CONG. ALEXANDRIA OCASIO-CORTEZ (D), NEW YORK: I mean, really? What is next? Putting nuclear codes in Instagram DM's. This is ridiculous.
ACOSTA: The president made mention of an inspector general report that he hopes will reveal how the Russia investigation got started. But the president keeps forgetting, he is the one who fired FBI Director James Comey, which led to the appointment of the special counsel. That's likely to be a big part of the release of the other findings from the Mueller report.
[03:35:07] But as the president told reporters, he will live with whatever the Attorney General William Barr decides, in terms of what to release from that Mueller report. Jim Acosta, CNN, the White House.
CHURCH: Let's get more on all of this with Siraj Hashmi, he is commentary writer and editor for the Washington Examiner. Thanks for joining us.
SIRAJ HASHMI, WASHINGTON EXAMINER COMMENTARY WRITER AND EDITOR: Thank you for having me.
CHURCH: So let's start with the health care issue, because President Trump confirmed he is now a postponing GOP legislation to replace the Affordable Care Act, and appears to think, he can go into the 2020 presidential campaign with a vague promise of a health care plan that will be released after the elections.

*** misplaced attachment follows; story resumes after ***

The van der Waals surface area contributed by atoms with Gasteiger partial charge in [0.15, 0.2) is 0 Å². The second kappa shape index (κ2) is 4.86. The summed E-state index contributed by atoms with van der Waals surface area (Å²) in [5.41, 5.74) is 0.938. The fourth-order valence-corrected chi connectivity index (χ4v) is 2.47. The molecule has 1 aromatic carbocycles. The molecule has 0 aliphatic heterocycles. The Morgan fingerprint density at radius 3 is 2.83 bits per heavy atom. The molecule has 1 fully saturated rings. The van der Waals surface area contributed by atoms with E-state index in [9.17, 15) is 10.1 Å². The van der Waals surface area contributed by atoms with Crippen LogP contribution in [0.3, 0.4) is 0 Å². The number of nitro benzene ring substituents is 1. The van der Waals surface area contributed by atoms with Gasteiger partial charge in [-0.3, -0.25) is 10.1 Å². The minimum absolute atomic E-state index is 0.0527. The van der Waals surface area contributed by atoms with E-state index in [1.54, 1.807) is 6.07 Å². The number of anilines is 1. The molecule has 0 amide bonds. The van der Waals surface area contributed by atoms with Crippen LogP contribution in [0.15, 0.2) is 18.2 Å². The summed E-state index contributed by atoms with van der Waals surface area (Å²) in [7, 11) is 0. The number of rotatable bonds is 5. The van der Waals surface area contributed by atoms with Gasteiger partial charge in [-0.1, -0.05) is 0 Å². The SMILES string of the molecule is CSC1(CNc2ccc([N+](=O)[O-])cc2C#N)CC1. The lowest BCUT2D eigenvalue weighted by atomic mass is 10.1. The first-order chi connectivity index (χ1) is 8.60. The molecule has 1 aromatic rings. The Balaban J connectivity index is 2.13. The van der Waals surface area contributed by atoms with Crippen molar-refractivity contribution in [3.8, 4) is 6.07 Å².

Well, voters buy that strategy and how much damage could that cause him politically, if he tries to push this line that the Republican Party will be known as the party of great health care, when there is no health care package right now?
HASHMI: That is a very good point right there. How could the party of health care not have a health care plan? You know, the Republican Party, in the last decade, ever since Obamacare was passed in 2010, has been trying and campaigning against Obamacare in trying to repeal it, and they failed multiple times. I mean, they've failed while they had majorities in the House and Senate under President Trump, and with the divided Congress, it's very unlikely that they can get anything done now, at least in the lead up to the 2020 presidential election.
So, Trump kind a going after Obamacare is not going to go over very well, politically speaking. There are many independents who voted for Trump in 2016, who are actually fans of Obamacare and probably want to see it improved. And him going after is probably the biggest gift politically that he can give to Democrats.